In financial services, for example, we have seen the emergence of digital-only challenger banks and other 'fintechs' looking for a share of markets such as payments and peer-to-peer (P2P) lending. Banks have taken steps to develop their customer-facing technology and services in response, including through collaboration, for example with Apple on mobile payments.

Digital technology has helped to blur previously well-defined lines between different markets and unlikely partnerships have emerged between companies which would never previously have worked together. Social networking giant Facebook revealed in December that it would work with Uber to facilitate the booking of Uber taxi rides through its Messenger service.

New commercial tie-ups have also been forged in the manufacturing industry. IT supplier Fujitsu is one of the companies to embrace collaboration in manufacturing. Fujitsu is a member of The Open Automotive Alliance, a group made up of car manufacturers and technology companies that "share a vision for making technology in the car safer, more seamless and more intuitive for everyone".

In Sweden Fujitsu has been working with Volvo where the companies have been trialling technology that can track the weather and report it to Volvo drivers. In Japan, Fujitsu TEN, a subsidiary that manufactures car audio, video, control and navigation systems, is working with Toyota on developing information services for connected cars and also helping Toyota to develop cyber security measures for their vehicles.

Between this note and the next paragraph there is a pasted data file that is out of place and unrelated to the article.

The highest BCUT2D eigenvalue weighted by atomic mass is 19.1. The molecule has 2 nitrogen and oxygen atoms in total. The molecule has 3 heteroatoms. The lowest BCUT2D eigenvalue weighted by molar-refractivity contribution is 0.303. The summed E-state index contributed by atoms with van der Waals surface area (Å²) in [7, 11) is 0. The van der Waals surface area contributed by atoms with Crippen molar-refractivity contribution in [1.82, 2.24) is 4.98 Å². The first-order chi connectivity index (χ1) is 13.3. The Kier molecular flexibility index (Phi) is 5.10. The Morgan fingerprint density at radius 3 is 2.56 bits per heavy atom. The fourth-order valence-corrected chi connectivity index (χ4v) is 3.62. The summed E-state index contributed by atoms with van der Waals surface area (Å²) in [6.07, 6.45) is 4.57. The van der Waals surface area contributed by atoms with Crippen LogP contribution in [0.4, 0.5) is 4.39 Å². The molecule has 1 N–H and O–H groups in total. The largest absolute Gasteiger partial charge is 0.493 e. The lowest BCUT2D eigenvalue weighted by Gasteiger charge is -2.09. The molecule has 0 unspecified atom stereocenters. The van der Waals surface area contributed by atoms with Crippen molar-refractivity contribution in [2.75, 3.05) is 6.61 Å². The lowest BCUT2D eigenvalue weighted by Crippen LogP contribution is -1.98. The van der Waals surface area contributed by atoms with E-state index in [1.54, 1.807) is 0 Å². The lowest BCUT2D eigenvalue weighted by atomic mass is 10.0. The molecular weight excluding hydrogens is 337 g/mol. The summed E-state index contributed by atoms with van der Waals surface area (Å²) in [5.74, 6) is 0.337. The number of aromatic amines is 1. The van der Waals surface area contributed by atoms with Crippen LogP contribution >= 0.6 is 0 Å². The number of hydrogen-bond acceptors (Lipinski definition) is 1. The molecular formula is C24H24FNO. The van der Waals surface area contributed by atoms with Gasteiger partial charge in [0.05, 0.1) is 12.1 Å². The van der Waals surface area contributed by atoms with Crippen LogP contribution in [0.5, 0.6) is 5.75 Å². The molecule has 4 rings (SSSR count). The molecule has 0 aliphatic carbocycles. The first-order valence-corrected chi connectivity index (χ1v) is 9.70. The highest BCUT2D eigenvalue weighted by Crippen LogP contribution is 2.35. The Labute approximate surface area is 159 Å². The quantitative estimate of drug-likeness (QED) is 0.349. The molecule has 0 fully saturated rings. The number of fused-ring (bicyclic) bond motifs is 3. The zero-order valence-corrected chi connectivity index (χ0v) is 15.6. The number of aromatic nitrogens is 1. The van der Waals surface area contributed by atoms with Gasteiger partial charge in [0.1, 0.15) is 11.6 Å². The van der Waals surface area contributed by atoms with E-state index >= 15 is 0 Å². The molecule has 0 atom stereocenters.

Working also with Microsoft and Intel, Fujitsu can control the management of connected car information but ensure that intelligence can pass to and from connected cars and their systems, regardless of the car's make or model, to eliminate information silos and instead provide integrated transport solutions that support better safety, transport routing and real time data use and decision making.

In a further example of collaboration, Audi, BMW and Daimler acquired Nokia’s mapping and location business HERE and have teamed up to support the platform to develop new products for the connected and autonomous car market. Their collective vision for the future includes the development of intelligent real-time maps, location-based services and highly-automated driving, all aimed at creating a more personalised driving experience. It reflects the fact that everyday items – in this case cars – are being transformed into devices capable of transmitting and receiving data in the expanding internet of things network.